Jeopardy Has A Response For Fans Calling Out Champ Matt Amodio's Answer Format

Matt Amodio smiles on Jeopardy!

Jeopardy! is a fast-paced trivia game for the smartest of the smart that’s been around since 1964. Since the answer-and-question game show is so well-established, its viewers are keen to its structure and rules — both written and unwritten — to the point where any slight change brought about by a contestant sends loyal Jeopardy! fans into a tizzy. Current champion Matt Amodio has found himself the target of the latest backlash, with fans taking issue with the way he forms his response, and Jeopardy! has responded.

The issue fans have with Matt Amodio centers around the way he phrases his responses. Amodio uses, “What is …” to begin each answer, regardless of if the answer should require another question word like, “Who is …” or “Where is …” He also uses the contraction “What’s …” instead of the traditional “What is …” or "What are ... ." Jeopardy! took to its website to address fans’ concerns:

The rules state, ‘...all contestant responses to an answer must be phrased in the form of a question.’ It's that simple. Jeopardy! doesn't require that the response is grammatically correct. Further, the three-letter name of a British Invasion rock band can be a correct response all by itself (‘The Who?'), and even ‘Is it…?' has been accepted. So, Matt Amodio's no-frills approach is unique but well with guidelines.

So there you have it. Stand down, grammar police. Matt Amodio is well within his rights to answer with whatever question word he wishes, or to use a contraction, just as long as his response is in the form of a question (although I personally wouldn’t accept “The Who?” as a correct question/answer, but nobody asked me).

Matt Amodio is already making a name for himself in the Jeopardy! history books, and it’s got nothing to do with fan feedback. Amodio collected $310,400 in just nine days. History has shown that sometimes the players who mix it up a little have the most success. Past champion James Holzhauer caused a stir with his unique playing style of placing huge bets and jumping around the board. And the master himself, Ken Jennings, caused a rule change after his sophomoric Final Jeopardy! bidding. Holzhauer and Jennings earned two of the highest all-time winnings in Jeopardy! history!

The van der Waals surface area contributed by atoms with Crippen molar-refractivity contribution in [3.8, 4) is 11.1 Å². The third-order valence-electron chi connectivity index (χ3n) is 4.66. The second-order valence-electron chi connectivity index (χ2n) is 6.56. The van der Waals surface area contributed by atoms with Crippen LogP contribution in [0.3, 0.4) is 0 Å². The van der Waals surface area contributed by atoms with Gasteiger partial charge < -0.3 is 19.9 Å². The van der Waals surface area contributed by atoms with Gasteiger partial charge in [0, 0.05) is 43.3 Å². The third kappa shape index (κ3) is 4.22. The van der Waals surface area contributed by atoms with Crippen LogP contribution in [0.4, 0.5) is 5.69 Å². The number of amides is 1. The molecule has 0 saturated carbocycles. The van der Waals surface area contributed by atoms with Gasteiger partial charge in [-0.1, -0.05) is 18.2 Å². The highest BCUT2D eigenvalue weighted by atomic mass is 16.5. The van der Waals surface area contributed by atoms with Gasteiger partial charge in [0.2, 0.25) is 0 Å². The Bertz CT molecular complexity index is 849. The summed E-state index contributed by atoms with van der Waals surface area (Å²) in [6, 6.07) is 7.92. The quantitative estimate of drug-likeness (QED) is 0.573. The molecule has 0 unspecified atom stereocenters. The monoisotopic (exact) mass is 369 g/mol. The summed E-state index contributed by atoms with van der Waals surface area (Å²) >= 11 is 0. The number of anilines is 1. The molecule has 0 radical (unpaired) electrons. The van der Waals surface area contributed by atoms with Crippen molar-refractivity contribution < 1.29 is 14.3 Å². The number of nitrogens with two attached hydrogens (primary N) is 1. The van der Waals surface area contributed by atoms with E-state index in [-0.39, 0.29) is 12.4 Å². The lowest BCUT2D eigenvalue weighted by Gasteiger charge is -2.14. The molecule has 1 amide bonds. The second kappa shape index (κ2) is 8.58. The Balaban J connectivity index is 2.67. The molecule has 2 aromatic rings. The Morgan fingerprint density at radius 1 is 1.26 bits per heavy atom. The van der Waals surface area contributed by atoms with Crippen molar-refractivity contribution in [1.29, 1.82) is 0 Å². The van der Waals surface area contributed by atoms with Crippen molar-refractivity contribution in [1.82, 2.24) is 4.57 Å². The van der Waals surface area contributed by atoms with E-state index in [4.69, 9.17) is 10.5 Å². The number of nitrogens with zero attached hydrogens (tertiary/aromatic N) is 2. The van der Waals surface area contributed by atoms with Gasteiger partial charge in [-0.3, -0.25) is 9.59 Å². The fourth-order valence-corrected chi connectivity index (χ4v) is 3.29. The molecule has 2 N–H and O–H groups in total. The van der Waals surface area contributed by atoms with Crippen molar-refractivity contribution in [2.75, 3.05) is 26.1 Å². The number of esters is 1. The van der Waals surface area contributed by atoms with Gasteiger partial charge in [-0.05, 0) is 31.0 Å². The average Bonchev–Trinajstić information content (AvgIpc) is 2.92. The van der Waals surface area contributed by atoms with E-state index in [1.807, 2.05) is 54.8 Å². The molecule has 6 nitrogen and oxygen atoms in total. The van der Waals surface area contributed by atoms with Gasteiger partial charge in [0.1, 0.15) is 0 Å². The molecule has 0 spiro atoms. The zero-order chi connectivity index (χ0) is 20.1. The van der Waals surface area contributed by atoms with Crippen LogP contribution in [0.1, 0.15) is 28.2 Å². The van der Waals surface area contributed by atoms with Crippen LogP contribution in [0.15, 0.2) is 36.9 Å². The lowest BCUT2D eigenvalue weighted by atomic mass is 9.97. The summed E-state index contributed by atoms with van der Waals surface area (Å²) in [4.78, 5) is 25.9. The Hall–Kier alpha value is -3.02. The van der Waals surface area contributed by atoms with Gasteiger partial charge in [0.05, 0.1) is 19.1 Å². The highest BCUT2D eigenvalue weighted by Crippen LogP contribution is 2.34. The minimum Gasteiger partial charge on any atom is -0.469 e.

It looks like Matt Amodio is in good company as he continues his trek under the leadership of CNBC host David Faber, who will be the guest host from August 2-6, followed by Fox sportscaster Joe Buck hosting from August 9-13. But while Amodio’s responses are legal, Jeopardy! does have a warning against contestants trying to get too cute in how they phrase their questions:

So if Matt's abbreviated style is acceptable, is it okay to go in the other direction and get a little creative with phrasing? The short answer is yes. But don’t. Questions like "What would occur in the event that...?" or "Could it possibly be that...?" eat up game time as well as brain power.

I’d hate to see how the Jeopardy! loyal would react to a contestant starting their question with one of those wordy phrases! See guys, it could be worse. Give Matt Amodio a break. And if you’re looking for something else to watch, check out our 2021 Summer TV schedule.

Heidi Venable
Content Producer

Heidi Venable is a Content Producer for CinemaBlend, a mom of two and a hard-core '90s kid. She started freelancing for CinemaBlend in 2020 and officially came on board in 2021. Her job entails writing news stories and TV reactions from some of her favorite prime-time shows like Grey's Anatomy and The Bachelor. She graduated from Louisiana Tech University with a degree in Journalism and worked in the newspaper industry for almost two decades in multiple roles including Sports Editor, Page Designer and Online Editor. Unprovoked, will quote Friends in any situation. Thrives on New Orleans Saints football, The West Wing and taco trucks.